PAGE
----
Work is probably the furtherest thing from your mind this week; you’re focused on Friday and some sort of secret rendezvous. Have fun, but if you put some of that energy into your job, you’ll be full of insight and lauded by your supervisors. Unexpected money appears out of nowhere and your duties this week will have you working alone.
Wednesday starts off okay for you, but it keeps getting better. Just remember, lieutenant, not everyone’s life is as perfect as yours is this week. Home life is peaceful with a few bumps on Friday, but Saturday has you in full baby-making mode, or ready for a secret tryst, or primed to make blood oaths to your beloved, or whatever weird sh*t you’re into. If you can avoid a bar brawl, you will probably have a blast.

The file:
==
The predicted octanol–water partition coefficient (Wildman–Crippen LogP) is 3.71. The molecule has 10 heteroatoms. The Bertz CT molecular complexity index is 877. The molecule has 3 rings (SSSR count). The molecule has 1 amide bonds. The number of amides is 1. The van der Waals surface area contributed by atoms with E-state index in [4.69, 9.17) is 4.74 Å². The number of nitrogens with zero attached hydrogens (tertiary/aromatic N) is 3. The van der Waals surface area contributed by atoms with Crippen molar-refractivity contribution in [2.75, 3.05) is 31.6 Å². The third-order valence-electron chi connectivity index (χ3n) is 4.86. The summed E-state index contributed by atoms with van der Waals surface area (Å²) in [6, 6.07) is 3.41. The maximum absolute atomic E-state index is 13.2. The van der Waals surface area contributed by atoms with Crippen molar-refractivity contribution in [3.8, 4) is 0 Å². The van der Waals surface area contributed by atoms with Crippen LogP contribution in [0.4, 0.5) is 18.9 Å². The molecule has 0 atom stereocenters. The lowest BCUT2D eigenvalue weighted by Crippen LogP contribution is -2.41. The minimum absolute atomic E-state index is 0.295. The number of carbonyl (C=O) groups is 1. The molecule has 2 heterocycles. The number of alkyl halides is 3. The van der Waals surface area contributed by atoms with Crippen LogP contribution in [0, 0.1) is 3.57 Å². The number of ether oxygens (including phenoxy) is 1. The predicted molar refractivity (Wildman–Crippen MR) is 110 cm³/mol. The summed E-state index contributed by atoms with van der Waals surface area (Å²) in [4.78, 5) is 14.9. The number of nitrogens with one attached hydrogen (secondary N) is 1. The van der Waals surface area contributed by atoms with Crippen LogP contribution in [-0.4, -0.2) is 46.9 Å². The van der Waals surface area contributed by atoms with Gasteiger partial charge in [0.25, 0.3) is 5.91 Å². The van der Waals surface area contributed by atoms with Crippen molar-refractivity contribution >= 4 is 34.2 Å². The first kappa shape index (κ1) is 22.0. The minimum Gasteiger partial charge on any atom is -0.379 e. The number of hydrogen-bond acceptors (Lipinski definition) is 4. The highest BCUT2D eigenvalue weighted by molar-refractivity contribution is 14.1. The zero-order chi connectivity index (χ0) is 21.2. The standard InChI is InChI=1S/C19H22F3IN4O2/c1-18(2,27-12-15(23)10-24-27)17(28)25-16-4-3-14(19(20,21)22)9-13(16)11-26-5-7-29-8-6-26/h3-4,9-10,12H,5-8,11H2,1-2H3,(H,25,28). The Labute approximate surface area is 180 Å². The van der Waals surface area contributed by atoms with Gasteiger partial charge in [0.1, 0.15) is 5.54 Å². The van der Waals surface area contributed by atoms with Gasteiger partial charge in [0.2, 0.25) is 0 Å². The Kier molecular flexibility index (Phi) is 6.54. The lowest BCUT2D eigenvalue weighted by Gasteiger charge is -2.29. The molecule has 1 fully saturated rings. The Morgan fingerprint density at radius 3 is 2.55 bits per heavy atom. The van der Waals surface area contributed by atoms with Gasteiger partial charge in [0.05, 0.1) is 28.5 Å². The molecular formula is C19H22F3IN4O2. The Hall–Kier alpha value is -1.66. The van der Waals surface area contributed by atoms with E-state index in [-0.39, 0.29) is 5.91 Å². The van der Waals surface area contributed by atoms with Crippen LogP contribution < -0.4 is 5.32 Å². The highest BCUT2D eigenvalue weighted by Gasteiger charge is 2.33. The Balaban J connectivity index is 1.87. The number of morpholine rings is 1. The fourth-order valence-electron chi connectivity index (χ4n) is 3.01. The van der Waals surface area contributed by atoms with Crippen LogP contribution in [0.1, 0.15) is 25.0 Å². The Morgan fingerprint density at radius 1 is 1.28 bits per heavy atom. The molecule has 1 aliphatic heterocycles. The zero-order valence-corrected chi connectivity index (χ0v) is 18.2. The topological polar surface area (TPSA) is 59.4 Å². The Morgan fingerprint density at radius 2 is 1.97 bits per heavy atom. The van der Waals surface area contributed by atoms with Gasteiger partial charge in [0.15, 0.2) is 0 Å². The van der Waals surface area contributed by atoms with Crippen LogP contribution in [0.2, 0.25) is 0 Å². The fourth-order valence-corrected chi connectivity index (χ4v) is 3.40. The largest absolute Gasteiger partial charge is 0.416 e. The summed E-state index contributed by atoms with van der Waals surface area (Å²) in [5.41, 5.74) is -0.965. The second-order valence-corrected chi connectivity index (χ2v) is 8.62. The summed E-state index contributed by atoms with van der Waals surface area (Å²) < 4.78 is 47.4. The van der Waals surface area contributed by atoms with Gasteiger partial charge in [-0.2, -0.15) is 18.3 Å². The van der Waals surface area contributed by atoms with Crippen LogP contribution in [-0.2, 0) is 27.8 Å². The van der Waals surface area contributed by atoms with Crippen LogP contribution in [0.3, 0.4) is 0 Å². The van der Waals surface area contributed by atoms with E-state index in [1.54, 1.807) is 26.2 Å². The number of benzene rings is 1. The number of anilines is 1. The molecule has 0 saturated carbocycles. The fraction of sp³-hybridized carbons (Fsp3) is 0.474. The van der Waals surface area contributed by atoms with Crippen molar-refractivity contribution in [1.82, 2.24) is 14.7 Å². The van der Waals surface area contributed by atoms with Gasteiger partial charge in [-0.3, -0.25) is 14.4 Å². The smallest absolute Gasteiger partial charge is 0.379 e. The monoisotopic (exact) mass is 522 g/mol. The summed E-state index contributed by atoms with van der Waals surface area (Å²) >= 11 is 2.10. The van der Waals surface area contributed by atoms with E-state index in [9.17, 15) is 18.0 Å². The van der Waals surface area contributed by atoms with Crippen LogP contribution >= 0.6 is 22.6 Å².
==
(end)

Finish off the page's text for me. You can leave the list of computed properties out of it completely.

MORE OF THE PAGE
Did you get dressed down at the commander’s briefing today? Don’t worry, tomorrow you will once again be the favorite sycophant in the battalion. A project you started some time ago pays off Friday, making you look amazing. If you get stuck working through the weekend, don’t fret. It will be awesome and you might even meet a new friend. Just remember, fraternizing is unacceptable, staff sergeant.
No one likes getting this reaction all the time. Not even from Ryan Gosling. Definitely not from you.
Repeat after me — ‘I will not point out everyone’s flaws when things don’t go my way.’ I know — it’s funny cause it’s true. Yes, your uniform is the most perfect. Yes, your barracks room is spotless, and yes, your tactical knowledge is unparalleled, but you are so critical even your friends will hate you this week. I promise, come Friday, if you have not alienated everyone, you will have the best weekend you’ve had in ages — promise.